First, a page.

South London Photographer: Managing expectations

I like so many women I know, can do lots of different things. And often simultaneously. I can get dressed, hoover the carpet, eat toast and reply to an email on my phone, and all at the same time as yelling at a small child who can’t find his shoes because he’s hidden them in a basket for reasons only he understands. Sometimes I truly impress myself with that common mum-like ability to travel through the day successfully, surrounded by several virtual plates spinning maniacally all about my aura. And often they don’t even come crashing down before I make it to the end of the day. Instead I’m able to place them neatly in the corner ready for the next morning, when once again I’ll be getting dressed, eating toast, tidying up and yelling at a child about getting dressed before he ventures out into the street to hunt for ants to observe, because he’s decided that they are the greatest possible pet option on a growing list of exotic creatures, all of which I’ve rejected so far. Nevertheless, I’m sometimes saddened but also perfectly honest enough to admit, there are plenty of things I have yet to master, and many that I likely never will. I have not worked out how to grow an extra couple of arms, although, lord knows, I could really do with a spare set. I haven’t worked out how to be in two places at once, and I can’t even deduce that young boys in places quite far from me are disgruntled because I’m not where they think I ought to be, at exactly the time they think they need me to be.

“I exist in a reality outside your head too, young boy! I’m a person in my own right, really, I am. How can I possibly know you’ve not got your keys if you don’t call and let me know?” He replied, “I did!” I looked at my phone. And it’s true, he did, precisely three minutes earlier. But not at the very beginning of the 45 minute episode that he’d been sitting on the doorstep waiting impatiently. “Where are you????” he implores with utter indignation on my voice mail.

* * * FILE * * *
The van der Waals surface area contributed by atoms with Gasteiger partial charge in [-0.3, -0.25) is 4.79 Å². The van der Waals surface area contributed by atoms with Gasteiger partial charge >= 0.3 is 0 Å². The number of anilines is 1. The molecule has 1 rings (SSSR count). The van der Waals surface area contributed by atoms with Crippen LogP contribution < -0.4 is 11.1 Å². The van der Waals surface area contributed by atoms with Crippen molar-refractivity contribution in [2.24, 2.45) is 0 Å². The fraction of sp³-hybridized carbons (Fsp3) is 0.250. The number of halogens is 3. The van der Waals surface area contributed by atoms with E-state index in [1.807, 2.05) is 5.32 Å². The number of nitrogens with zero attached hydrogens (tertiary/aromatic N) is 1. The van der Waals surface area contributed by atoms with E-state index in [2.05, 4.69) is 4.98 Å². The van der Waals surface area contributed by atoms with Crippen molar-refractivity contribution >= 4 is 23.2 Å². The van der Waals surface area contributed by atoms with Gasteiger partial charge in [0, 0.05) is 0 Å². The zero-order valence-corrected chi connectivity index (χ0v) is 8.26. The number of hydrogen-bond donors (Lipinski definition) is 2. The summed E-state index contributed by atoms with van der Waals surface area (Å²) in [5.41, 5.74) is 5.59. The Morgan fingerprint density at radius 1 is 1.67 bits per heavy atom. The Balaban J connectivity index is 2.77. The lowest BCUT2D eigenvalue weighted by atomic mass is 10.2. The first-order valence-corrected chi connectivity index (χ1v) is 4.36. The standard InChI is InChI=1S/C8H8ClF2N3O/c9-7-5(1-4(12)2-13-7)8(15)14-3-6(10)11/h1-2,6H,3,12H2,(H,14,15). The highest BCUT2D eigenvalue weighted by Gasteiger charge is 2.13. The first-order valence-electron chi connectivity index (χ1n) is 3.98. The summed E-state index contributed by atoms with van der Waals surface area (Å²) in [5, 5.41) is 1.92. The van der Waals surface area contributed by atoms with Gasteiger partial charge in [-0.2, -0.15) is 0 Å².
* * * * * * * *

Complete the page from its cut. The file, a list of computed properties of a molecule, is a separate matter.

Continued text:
And no matter how hard I try I will never be able to morph into a dustbin, coat-rack, towel or snack, regardless of how much my children think I am surely any one of those objects at any given point. And I will never, ever, ever be able to control the weather. Nope, not ever. And nor do I wish to either. This comes as a shock and rather bad news to at least two of my children who make weather-dependent demands and then become infuriated when it just doesn’t work out the way they hoped.

All of which made me immensely grateful when I spoke to a client who has some weather specific aims for her photographs. We’ll need to play things by ear and see what the weather is doing for that, I said. Of course, she replied, I’m all over ‘flexible’. When you’re dealing with small people on a daily basis, flexible seems like a most precious and cherished trait to come across in someone. Mind you, my client is a yoga teacher, and not a somewhat willful and intractable 8-year-old boy, so it seems perfectly acceptable to expect that of her. And because she’s a mum, I bet she can do loads of stuff at the same time, and a sun salutation to boot too. But of course she wouldn’t even try, because we all know, that way sheer madness lies.

(c)SJField 2016

If I could control the weather, as I’m sure my children believe I can, I’d make sure it was foggy a lot more often. I love the mysterious atmosphere it brings and the diffused light is just beautiful. I’d also have been able to order a bit of lovely dappled sunlight in the woods this evening. (c)SJField 2015
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